Doo Dah Parade Becomes a Serious Business

TIMES STAFF WRITER

In his office on the third floor of the YWCA in Pasadena, Peter Apanel is talking business.

Profit margins. Corporate sponsorship. Advertising revenue. These are concepts to which the Apanel of 13 years ago, when he started the Doo Dah Parade, paid scant attention.

But now, the self-proclaimed czar of the annual spoof of the Tournament of Roses is bowing to economic pressure. Disappointed after a lower-than-expected turnout at last November's event and weary of eking out a living on slim parade profits, Apanel has made a couple of business decisions.

He's signed a three-year exclusive contract with KCOP Channel 13 to televise Doo Dah, a deal Apanel says will bring him $10,000 this November and $2,500 more the two subsequent years.

He also has found a corporate sponsor for the parade, which runs the Sunday after Thanksgiving. GTE California Inc. will pay for the $175-a-page cost of printing the Doo Dah program in exchange for advertising space and exposure of the company logo. Twenty percent of the ad revenue will go to a local nonprofit arts organization.

This all may seem out of character for Doo Dah, which since its 1978 birth has been everything that the multimillion-dollar New Year's Day extravaganza isn't: eccentric, ridiculous, racy, anti-Establishment.

Will going electronic and enlisting corporate sponsorship spoil Doo Dah's offbeat character? "Everybody's going to think I totally sold out," the 39-year-old Apanel conceded, "but I can't do this for nothing anymore."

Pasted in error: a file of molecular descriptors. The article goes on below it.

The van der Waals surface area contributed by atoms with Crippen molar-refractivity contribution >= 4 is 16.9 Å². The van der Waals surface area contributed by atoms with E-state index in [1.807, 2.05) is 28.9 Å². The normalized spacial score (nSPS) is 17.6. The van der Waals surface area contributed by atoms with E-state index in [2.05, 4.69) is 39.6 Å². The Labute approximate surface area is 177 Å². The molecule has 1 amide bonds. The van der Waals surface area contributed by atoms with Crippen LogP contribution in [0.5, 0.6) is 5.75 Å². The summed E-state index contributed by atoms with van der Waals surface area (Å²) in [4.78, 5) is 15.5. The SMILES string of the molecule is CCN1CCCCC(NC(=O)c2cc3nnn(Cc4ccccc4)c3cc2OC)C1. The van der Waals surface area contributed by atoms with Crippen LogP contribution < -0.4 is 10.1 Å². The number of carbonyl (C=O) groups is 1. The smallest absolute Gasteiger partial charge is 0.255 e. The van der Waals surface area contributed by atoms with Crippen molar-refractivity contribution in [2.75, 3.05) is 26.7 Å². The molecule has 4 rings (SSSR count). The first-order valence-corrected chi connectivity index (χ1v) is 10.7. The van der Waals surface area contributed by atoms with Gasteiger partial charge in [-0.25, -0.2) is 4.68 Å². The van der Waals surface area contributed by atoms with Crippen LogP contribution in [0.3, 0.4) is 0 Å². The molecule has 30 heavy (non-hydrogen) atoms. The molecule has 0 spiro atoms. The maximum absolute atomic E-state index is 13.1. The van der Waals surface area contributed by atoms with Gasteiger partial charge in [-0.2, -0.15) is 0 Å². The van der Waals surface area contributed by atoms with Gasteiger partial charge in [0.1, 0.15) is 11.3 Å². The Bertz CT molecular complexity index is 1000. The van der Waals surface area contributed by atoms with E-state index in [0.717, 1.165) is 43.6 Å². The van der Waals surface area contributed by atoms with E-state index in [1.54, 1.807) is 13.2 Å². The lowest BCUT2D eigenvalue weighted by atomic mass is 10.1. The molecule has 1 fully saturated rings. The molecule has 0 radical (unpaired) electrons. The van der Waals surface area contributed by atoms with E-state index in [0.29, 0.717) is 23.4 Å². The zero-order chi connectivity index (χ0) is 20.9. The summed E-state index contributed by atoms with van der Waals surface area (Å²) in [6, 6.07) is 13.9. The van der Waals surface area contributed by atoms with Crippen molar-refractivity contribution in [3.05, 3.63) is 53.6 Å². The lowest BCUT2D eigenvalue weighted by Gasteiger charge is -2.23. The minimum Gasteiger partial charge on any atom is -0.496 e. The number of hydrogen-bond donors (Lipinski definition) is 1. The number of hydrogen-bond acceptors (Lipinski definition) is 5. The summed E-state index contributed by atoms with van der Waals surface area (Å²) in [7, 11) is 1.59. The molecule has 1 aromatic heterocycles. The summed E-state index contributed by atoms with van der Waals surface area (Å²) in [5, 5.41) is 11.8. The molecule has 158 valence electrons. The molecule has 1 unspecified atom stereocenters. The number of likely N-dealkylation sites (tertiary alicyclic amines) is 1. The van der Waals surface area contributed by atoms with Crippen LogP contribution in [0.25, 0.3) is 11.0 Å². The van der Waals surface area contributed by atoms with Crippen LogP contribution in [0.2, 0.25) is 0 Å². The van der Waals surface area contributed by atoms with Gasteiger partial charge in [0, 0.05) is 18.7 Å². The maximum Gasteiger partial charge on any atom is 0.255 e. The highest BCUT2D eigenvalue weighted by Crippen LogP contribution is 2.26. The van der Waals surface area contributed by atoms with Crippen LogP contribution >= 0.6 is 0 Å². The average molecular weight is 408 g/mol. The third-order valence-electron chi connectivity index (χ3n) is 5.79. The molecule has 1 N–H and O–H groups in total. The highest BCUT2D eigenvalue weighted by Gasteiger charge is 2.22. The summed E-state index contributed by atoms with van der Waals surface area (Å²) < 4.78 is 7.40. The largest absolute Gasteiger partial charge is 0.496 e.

Apanel estimates that Doo Dah parade-goers pour $100,000 into city businesses each year, assuming there are about 50,000 spectators who spend about $2 each. Gail Thompson, executive director of the Pasadena Convention & Visitors Bureau, said her organization doesn't keep track of Doo Dah Parade-generated business, and Apanel's figures are probably conservative.

But Apanel must pay the city for law enforcement, health department inspections, cleanup, and portable toilets. Last year's bill came to $11,747, said Cissy Schreiner, a senior accountant in Pasadena's Finance Department.

Apanel said he ended up netting $12,000 from the $10 each participant pays and sales of T-shirts and other items.

In a sense, Doo Dah itself has become an establishment, inspiring people from New Jersey, Florida, Texas, and Pismo Beach to start their own spoof parades.

"Before, people didn't like the Doo Dah Parade. Now, they love it," said Tom Behrens, a drummer for Snotty Scotty and the Hankies, a local band that has appeared in all 13 Pasadena Doo Dahs. "The Doo Dah will grow up and be like the Rose Parade, get established. A whole Tournament of Doo Dah, you know? Then we can do a spoof on that."

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